In January Jonathan Moyo poured scorn at the popularly elected leader of the Ivory Coast Allasante Quattara in the same way he does to MDC-T’s Morgan Tsvangirai going as far as claiming:
"You have a candidate created by the so-called international community. Quattara is of disputed nationality, whom the courts in that country have over the years found him not to be Ivorian’ (Talkzimbabwe.com, 05/01/11).
Refuse to vacate
Despite calls by Jonathan Moyo on Gbagbo to refuse to vacate office saying ‘the so-called international community’ was meddling in Ivory Coast affairs, Quattara had the last laugh when he managed to capture a very scared and sweating Laurrent Gbagbo who is said to have shouted ‘Please don’t kill me’ in the presidential palace. As noted by other analysts, the fall of Gbagbo is a clear message to other dictators to heed the warning from the international community to think twice before stealing elections.
Contrary to claims by the state-owned Herald, the Zanu-pf leader Robert Mugabe’s name was not on the panel of five presidents named by the African Union officials in January to resolve the Ivory Coast leadership dispute. Immediately after the clarification, Jonathan Moyo and Christopher Mutsvangwa alleged that the Special African Union Envoy for Cote d-Ivoire Kenyan Prime Minister Raila Odinga was ill advised claiming he was a puppet. It was typical case of sour grapes.
While Zimbabwe’s state-controlled media reported ‘Gbagbo captured’(The Herald, 11/04/11) and ‘Gbagbo arrested’ (Zbc, 11/04/11) it is not difficult to see the regime’s disappointment. It is important to recall that in January, Gbabo sent a special envoy to Harare to enlist the support of Mugabe, who like him is accused of stealing an election and is under US and EU targeted sanctions.
Did Zimbabwe supply Gbagbo with weapons?
In March, the United Nations was reportedly investigating evidence that Zimbabwe’s president Robert Mugabe secretly sent weapons to Ivory Coast in what was suspected as a move to ‘frustrate Mugabe’s perceived enemies’ like the US and the UK, since Zimbabwe has no strategic interest in Ivory Coast (Guardian.co.uk, 04/03/11). Until the UN’s findings are published, many people will still be asking: Did Zimbabwe supply Gbagbo with weapons?
Although the Zanu-pf Defence Minister Emmerson Mnangagwa said there was nothing to fear from the United Nations investigation, if the allegations are sustained, Zimbabwe would be at risk of UN sanctions for breaching an arms embargo imposed on the Ivory Coast in 2004.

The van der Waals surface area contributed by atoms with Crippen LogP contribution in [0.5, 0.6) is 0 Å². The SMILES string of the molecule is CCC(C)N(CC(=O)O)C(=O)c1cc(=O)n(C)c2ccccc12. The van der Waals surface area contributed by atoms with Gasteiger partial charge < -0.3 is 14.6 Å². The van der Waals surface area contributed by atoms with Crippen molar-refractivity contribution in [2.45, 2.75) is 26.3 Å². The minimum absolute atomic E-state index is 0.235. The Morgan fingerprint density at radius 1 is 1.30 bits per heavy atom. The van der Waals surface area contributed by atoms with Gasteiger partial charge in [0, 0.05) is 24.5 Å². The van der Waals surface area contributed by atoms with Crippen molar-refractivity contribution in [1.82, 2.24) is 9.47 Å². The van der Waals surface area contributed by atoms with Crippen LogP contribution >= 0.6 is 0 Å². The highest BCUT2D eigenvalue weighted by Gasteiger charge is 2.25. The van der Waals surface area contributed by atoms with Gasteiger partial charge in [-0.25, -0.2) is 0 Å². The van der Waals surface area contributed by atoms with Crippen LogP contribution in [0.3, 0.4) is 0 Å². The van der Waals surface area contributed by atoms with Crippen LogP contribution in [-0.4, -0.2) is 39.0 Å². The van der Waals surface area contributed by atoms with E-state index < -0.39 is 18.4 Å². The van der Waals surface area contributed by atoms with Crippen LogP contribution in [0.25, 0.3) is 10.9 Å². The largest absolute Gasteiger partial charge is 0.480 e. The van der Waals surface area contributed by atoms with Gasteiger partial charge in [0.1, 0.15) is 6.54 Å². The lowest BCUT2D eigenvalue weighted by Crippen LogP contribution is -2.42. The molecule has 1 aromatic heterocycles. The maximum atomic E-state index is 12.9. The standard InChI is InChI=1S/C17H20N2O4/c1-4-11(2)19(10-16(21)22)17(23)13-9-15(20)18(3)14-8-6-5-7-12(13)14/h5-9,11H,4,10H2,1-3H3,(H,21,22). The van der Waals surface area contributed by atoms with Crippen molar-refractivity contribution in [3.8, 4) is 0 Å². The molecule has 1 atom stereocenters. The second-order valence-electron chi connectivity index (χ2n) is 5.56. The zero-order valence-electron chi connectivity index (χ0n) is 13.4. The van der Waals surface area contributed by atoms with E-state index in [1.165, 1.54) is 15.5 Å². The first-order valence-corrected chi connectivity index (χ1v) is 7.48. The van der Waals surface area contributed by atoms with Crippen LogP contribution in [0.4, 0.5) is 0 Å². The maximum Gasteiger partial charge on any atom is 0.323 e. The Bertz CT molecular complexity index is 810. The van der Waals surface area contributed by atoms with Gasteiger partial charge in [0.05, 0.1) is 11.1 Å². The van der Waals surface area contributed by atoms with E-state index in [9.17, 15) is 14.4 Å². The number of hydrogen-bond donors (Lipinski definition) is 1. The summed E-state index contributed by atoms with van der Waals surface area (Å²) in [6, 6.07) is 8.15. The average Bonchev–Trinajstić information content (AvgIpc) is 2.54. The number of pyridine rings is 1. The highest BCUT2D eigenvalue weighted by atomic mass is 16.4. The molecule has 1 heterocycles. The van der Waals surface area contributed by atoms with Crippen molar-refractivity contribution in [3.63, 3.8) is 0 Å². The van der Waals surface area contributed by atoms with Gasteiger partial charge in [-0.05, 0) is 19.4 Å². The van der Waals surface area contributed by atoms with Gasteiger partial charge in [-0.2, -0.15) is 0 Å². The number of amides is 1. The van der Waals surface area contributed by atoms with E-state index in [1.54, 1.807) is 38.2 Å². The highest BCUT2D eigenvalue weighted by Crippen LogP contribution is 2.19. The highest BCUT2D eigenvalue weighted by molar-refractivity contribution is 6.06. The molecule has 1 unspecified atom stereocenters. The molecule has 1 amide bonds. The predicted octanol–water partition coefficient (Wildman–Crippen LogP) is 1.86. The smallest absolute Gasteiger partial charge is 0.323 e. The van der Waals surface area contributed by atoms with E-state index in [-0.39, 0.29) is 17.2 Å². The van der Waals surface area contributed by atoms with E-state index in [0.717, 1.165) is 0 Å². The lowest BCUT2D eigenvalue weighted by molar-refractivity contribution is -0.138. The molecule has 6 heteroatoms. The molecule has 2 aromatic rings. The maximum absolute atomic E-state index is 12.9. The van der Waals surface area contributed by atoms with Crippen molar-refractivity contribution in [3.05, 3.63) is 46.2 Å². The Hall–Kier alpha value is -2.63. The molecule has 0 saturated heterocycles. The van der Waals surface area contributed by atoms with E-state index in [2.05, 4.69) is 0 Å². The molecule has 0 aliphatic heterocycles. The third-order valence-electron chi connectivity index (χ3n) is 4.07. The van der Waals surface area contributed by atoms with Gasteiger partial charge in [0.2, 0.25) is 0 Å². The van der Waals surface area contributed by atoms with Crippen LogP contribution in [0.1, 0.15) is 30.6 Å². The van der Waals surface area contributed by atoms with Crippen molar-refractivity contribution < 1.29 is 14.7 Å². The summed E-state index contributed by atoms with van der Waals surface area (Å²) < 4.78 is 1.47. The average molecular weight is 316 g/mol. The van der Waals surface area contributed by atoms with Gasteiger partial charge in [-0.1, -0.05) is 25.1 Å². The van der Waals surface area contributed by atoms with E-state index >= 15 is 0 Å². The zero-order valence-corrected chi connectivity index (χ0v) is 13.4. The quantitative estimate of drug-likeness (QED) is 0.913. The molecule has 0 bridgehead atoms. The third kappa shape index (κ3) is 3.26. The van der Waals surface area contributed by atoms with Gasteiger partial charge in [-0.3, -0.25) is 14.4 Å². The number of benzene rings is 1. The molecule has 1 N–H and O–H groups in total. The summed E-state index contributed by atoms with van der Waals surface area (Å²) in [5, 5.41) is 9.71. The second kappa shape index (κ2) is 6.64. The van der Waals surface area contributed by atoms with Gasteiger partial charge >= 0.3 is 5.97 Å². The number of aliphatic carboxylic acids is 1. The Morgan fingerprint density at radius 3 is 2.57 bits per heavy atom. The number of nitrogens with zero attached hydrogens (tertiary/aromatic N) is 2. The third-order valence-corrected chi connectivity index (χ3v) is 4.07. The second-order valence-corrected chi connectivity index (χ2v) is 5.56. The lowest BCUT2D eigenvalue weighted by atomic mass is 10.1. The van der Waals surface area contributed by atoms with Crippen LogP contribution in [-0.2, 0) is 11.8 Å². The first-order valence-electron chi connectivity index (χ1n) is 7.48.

What about South Africa?
South Africa reportedly denied supplying military support to either Gbagbo or Quattara following criticism by the Chairman of ECOWAS, West Africa’s regional bloc James Victor Gbeho amid Ivory Coast’s then deepening crisis.
A spokesman of South African defence department, Siphiwe Dlamini said the warship was in international waters for routine training and was there in case it was needed ‘as a negotiating venue’ (Associated Press).
After ECOWAS threatened military invasion to oust Gbagbo if negotiations failed, Christopher Mutsvangwa and Jonathan Moyo quickly warned that military intervention would lead to a long drawn out conflict in Cote d’Ivoire. Little did they know that scaremongering was not going to stop principled world leaders from executing a UN mandate expeditiously albeit debatable for academic purposes.
SADC’s hands may get full very soon if the Zimbabwe crisis is left to simmer. Swazi police fired rubber bullets Tuesday to break up planned protests to demand reform in Africa’s last absolute monarchy. Earlier, they reportedly stormed the teachers union offices firing teargas and using batons to beat 1000 teachers and students who wanted to march against King Mswati III (Timesonline.co.za, 12/04/11). Last month trade unions in Swaziland held the biggest protest seen in years.
In the Democratic Republic of Congo, violence is simmering according to the BBC on Monday 11th April 2011. Part of the ‘secret’ to Quattara’s success in removing Gbagbo from office was his own realisation that without the help of the international community in particular the United Nations and France, he was going to remain a shadow president for an indefinite period. Hopefully Zimbabwe’s opposition has learnt a lesson from Ivory Coast about then need to see beyond SADC. However, it is such a great joy to pose the question: Does Jonathan Moyo know that Gbagbo was finally captured?
Clifford Chitupa Mashiri, Political Analyst, London, zimanalysis2009@gmail